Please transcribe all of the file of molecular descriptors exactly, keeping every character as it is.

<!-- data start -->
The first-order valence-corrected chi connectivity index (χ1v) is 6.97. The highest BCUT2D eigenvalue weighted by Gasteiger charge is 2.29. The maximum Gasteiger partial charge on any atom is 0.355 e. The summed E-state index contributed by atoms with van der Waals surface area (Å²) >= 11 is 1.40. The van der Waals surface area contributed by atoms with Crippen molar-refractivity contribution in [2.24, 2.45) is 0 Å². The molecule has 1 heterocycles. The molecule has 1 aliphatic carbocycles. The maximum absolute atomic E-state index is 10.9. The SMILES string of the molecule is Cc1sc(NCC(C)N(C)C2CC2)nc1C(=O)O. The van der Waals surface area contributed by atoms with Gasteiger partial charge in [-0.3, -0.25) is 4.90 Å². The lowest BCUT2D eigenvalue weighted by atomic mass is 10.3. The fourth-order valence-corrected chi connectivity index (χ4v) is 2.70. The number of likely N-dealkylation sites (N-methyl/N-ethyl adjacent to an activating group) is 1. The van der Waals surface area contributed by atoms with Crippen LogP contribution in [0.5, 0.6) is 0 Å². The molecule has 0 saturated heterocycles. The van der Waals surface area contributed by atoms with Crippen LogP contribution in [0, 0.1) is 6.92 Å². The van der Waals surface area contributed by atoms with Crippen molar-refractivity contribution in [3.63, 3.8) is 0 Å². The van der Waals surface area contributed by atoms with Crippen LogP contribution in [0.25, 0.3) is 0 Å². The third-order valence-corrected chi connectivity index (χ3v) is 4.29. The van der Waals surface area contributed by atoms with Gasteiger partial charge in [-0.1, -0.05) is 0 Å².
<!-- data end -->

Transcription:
The first-order valence-corrected chi connectivity index (χ1v) is 6.97. The highest BCUT2D eigenvalue weighted by Gasteiger charge is 2.29. The maximum Gasteiger partial charge on any atom is 0.355 e. The summed E-state index contributed by atoms with van der Waals surface area (Å²) >= 11 is 1.40. The van der Waals surface area contributed by atoms with Crippen molar-refractivity contribution in [2.24, 2.45) is 0 Å². The molecule has 1 heterocycles. The molecule has 1 aliphatic carbocycles. The maximum absolute atomic E-state index is 10.9. The SMILES string of the molecule is Cc1sc(NCC(C)N(C)C2CC2)nc1C(=O)O. The van der Waals surface area contributed by atoms with Gasteiger partial charge in [-0.3, -0.25) is 4.90 Å². The lowest BCUT2D eigenvalue weighted by atomic mass is 10.3. The fourth-order valence-corrected chi connectivity index (χ4v) is 2.70. The number of likely N-dealkylation sites (N-methyl/N-ethyl adjacent to an activating group) is 1. The van der Waals surface area contributed by atoms with Crippen LogP contribution in [0.5, 0.6) is 0 Å². The molecule has 0 saturated heterocycles. The van der Waals surface area contributed by atoms with Crippen LogP contribution in [0, 0.1) is 6.92 Å². The van der Waals surface area contributed by atoms with Crippen molar-refractivity contribution in [3.63, 3.8) is 0 Å². The van der Waals surface area contributed by atoms with Crippen LogP contribution in [0.25, 0.3) is 0 Å². The third-order valence-corrected chi connectivity index (χ3v) is 4.29. The van der Waals surface area contributed by atoms with Gasteiger partial charge in [-0.1, -0.05) is 0 Å².